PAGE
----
by Kristin Hoffmann
University of Western Ontario
I have noticed that conversations about librariansi doing research often lead to discussions about whether librarians can or should do research that isn’t related to librarianship or library and information science (LIS). Most often in those discussions, librarians express a desire to do research in any discipline or bemoan the fact that their institution’s policies or practices don’t permit or support them to do research that is un-related to librarianship.
In a recent study that I did with two colleagues, Selinda Berg and Denise Koufogiannakis, we surveyed academic librarians who work at universities across Canada to explore how various factors are related to research productivity. As part of our survey, we asked participants to report their LIS-related research output over the past five years. A handful of participants remarked on the idea of LIS-related research with comments such as:
“What is LIS research? Is it only research that has been published in LIS journals? The research that I do is primarily focused on teaching and learning. I believe that this also informs LIS, but am unclear if it would be considered strictly LIS research?”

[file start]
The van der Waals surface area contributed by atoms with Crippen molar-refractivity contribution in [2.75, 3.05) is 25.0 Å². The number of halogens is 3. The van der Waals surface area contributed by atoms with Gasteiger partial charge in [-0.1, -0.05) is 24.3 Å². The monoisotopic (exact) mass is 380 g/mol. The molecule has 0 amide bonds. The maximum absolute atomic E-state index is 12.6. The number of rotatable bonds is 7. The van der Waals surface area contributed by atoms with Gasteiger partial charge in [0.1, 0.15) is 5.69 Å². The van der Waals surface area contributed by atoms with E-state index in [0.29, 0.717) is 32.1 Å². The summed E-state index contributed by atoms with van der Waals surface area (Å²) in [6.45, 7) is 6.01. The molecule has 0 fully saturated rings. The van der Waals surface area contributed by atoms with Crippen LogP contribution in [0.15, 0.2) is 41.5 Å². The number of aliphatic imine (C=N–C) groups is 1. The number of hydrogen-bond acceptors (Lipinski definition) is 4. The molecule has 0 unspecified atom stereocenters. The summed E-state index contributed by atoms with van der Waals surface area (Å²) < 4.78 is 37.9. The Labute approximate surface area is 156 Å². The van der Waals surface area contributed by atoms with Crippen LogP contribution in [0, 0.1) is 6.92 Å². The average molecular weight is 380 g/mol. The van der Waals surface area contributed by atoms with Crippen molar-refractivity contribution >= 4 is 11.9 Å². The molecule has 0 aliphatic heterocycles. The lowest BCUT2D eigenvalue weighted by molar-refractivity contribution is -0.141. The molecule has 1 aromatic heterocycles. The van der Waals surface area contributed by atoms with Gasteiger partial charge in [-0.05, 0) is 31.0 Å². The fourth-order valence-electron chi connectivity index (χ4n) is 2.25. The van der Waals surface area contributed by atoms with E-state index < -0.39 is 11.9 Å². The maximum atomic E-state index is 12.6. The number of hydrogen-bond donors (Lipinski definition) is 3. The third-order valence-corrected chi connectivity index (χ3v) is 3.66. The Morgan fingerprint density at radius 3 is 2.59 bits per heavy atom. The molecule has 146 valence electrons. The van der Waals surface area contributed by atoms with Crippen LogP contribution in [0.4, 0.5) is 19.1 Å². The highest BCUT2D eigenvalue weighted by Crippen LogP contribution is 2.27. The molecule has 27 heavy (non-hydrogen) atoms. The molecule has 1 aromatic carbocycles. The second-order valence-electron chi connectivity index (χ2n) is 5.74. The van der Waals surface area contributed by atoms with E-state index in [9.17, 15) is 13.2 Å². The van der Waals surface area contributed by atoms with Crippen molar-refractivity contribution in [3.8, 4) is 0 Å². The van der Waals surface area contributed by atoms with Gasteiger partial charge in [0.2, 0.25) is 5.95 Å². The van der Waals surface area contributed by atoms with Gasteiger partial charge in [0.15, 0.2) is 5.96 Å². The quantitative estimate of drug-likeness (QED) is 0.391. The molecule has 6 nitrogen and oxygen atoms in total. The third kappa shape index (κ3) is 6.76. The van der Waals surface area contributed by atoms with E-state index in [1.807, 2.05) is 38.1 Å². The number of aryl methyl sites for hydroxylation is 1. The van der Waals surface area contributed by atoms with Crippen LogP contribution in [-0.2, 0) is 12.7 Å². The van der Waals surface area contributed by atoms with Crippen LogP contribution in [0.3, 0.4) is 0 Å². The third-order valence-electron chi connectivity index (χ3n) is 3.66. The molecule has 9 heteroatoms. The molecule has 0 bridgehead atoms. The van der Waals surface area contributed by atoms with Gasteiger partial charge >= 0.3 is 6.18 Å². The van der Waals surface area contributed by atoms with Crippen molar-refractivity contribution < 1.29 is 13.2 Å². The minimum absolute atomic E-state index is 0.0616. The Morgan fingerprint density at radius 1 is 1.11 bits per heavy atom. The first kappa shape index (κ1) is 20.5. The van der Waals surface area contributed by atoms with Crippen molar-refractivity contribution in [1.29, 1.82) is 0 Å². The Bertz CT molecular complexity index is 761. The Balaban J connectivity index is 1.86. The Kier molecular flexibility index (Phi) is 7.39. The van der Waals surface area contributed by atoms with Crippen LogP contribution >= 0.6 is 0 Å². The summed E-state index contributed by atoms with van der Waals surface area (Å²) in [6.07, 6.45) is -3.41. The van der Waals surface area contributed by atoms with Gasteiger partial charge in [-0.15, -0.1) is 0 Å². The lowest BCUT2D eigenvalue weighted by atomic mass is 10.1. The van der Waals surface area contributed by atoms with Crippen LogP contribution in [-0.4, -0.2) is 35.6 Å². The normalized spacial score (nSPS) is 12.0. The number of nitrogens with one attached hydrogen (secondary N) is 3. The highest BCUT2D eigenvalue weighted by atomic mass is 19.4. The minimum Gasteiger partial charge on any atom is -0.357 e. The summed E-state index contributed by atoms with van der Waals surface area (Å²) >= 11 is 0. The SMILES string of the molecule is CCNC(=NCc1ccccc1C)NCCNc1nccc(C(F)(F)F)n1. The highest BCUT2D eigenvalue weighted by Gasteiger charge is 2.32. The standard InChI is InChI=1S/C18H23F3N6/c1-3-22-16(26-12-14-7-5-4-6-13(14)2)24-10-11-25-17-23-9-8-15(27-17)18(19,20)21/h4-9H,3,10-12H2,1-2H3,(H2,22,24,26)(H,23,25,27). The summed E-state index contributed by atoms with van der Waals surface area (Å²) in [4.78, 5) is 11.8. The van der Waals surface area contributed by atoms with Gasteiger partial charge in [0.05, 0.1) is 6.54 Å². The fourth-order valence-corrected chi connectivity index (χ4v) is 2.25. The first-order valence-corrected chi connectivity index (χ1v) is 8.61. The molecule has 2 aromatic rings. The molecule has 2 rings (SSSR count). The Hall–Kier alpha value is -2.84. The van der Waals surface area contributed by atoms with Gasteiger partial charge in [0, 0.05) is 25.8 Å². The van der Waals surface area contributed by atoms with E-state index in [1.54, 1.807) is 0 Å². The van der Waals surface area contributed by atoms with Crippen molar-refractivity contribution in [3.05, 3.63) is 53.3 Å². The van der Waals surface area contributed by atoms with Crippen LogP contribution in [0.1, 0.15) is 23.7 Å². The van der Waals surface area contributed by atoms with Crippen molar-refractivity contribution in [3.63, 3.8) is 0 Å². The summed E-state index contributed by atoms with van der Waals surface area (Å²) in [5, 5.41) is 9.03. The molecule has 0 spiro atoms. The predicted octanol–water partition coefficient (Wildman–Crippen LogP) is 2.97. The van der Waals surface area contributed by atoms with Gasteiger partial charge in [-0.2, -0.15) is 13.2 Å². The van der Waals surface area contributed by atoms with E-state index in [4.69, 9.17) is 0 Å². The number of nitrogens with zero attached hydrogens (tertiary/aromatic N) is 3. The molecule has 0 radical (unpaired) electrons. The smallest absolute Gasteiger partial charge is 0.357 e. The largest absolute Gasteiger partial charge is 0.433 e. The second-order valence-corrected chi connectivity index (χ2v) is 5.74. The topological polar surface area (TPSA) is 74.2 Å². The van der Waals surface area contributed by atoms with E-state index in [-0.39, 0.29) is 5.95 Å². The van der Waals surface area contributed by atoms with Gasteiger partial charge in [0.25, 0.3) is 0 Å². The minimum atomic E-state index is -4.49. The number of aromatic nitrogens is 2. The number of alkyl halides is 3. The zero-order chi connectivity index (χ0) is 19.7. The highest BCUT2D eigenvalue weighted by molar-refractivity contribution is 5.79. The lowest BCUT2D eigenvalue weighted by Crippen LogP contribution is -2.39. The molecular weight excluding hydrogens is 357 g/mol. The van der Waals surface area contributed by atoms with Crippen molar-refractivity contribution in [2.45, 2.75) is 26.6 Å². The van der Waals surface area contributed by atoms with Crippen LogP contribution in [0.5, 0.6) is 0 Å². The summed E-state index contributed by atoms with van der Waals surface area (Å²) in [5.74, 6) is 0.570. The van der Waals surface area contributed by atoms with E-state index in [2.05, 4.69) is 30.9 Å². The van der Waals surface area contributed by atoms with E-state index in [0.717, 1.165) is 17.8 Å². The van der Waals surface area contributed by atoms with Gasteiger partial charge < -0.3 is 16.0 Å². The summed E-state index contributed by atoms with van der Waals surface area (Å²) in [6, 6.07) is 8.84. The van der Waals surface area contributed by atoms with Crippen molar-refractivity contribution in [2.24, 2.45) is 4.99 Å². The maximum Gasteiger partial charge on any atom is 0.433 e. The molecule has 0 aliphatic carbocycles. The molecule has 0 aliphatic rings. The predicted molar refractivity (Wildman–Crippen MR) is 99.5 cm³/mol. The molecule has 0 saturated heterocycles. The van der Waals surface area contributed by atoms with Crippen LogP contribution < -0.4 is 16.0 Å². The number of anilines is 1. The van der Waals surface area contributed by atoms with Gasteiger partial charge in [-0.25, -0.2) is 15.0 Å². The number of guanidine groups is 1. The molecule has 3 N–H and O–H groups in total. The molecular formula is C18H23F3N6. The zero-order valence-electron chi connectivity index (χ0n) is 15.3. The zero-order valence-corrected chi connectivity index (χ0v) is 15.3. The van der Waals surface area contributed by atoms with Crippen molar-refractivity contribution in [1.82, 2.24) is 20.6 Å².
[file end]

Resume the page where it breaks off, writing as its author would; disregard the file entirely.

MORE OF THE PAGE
“My area of research is not LIS-related, but librarians [at my university] are restricted to ‘work-related’ projects when applying for sabbatical.”
“Peer-reviewed, published research in non-library fields raises the image and acceptance of librarians as faculty and participants in post-secondary activities in my opinion.”
I admit having had a strong personal opinion on the matter: that librarians should do research related to librarianship. It has seemed like common sense to me that we research within our discipline. I also feel that “librarianship” is vast, far beyond the realm of “related to what I do as a librarian,” and so I haven’t perceived this boundary as a restriction.
But I find myself now wanting to be less fixed and more open to considering other ways of looking at this. I am curious to explore the issues around research that is and is not related to librarianship. Questions that interest me include:
What does “research related to librarianship” mean, and how might that meaning differ for librarians who are more or less interested in doing such research?
How does collective agreement languageii affect the kind of research that librarians do or the kind of research that they want to do?
How do subject expertise and other advanced degrees influence librarians’ research interests or confidence to carry out research, either related to librarianship or not?
I hope that this exploration will help me, and others, to better understand what is at the root of various perspectives about research that is or is not related to librarianship, so that we can better support and encourage each other as researchers.
iMy experience is limited to conversations about academic librarians doing research.
iiIn Canada, most academic librarians are members of faculty associations and their responsibilities, including research or scholarly activity, are outlined in collective agreements or similar documents.
This article gives the views of the author(s) and not necessarily the views of the Centre for Evidence Based Library and Information Practice or the University Library, University of Saskatchewan.